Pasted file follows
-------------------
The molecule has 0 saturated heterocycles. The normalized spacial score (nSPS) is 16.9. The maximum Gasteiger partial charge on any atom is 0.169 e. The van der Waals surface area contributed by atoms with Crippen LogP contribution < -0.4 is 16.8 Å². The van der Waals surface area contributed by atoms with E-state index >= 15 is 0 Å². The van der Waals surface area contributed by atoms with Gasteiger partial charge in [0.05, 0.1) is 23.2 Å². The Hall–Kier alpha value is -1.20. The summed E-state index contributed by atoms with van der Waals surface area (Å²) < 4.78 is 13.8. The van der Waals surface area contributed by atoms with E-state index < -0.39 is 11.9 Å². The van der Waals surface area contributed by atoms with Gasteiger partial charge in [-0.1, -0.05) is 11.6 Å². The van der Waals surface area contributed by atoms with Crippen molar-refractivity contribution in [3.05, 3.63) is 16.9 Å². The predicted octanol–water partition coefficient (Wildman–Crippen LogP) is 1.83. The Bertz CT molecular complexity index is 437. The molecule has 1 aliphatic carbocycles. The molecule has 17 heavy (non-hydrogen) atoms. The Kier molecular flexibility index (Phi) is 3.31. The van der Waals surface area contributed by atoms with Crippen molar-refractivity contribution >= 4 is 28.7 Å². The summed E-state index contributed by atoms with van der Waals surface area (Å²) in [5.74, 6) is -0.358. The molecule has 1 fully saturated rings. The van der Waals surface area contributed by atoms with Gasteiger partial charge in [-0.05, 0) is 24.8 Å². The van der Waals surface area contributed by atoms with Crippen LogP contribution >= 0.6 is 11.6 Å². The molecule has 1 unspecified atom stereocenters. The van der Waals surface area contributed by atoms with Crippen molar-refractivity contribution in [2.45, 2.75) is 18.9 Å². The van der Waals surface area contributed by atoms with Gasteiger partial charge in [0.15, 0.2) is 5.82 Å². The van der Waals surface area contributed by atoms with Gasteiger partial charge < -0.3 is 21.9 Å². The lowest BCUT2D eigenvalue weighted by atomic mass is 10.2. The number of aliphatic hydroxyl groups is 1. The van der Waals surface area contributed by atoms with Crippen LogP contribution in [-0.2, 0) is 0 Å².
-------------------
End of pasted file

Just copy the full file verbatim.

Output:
The molecule has 0 saturated heterocycles. The normalized spacial score (nSPS) is 16.9. The maximum Gasteiger partial charge on any atom is 0.169 e. The van der Waals surface area contributed by atoms with Crippen LogP contribution < -0.4 is 16.8 Å². The van der Waals surface area contributed by atoms with E-state index >= 15 is 0 Å². The van der Waals surface area contributed by atoms with Gasteiger partial charge in [0.05, 0.1) is 23.2 Å². The Hall–Kier alpha value is -1.20. The summed E-state index contributed by atoms with van der Waals surface area (Å²) < 4.78 is 13.8. The van der Waals surface area contributed by atoms with E-state index < -0.39 is 11.9 Å². The van der Waals surface area contributed by atoms with Gasteiger partial charge in [-0.1, -0.05) is 11.6 Å². The van der Waals surface area contributed by atoms with Crippen molar-refractivity contribution in [3.05, 3.63) is 16.9 Å². The predicted octanol–water partition coefficient (Wildman–Crippen LogP) is 1.83. The Bertz CT molecular complexity index is 437. The molecule has 1 aliphatic carbocycles. The molecule has 17 heavy (non-hydrogen) atoms. The Kier molecular flexibility index (Phi) is 3.31. The van der Waals surface area contributed by atoms with Crippen molar-refractivity contribution >= 4 is 28.7 Å². The summed E-state index contributed by atoms with van der Waals surface area (Å²) in [5.74, 6) is -0.358. The molecule has 1 fully saturated rings. The van der Waals surface area contributed by atoms with Gasteiger partial charge in [-0.05, 0) is 24.8 Å². The van der Waals surface area contributed by atoms with Crippen LogP contribution >= 0.6 is 11.6 Å². The molecule has 1 unspecified atom stereocenters. The van der Waals surface area contributed by atoms with Crippen molar-refractivity contribution in [2.45, 2.75) is 18.9 Å². The van der Waals surface area contributed by atoms with Gasteiger partial charge in [0.15, 0.2) is 5.82 Å². The van der Waals surface area contributed by atoms with Gasteiger partial charge < -0.3 is 21.9 Å². The lowest BCUT2D eigenvalue weighted by atomic mass is 10.2. The number of aliphatic hydroxyl groups is 1. The van der Waals surface area contributed by atoms with Crippen LogP contribution in [-0.2, 0) is 0 Å².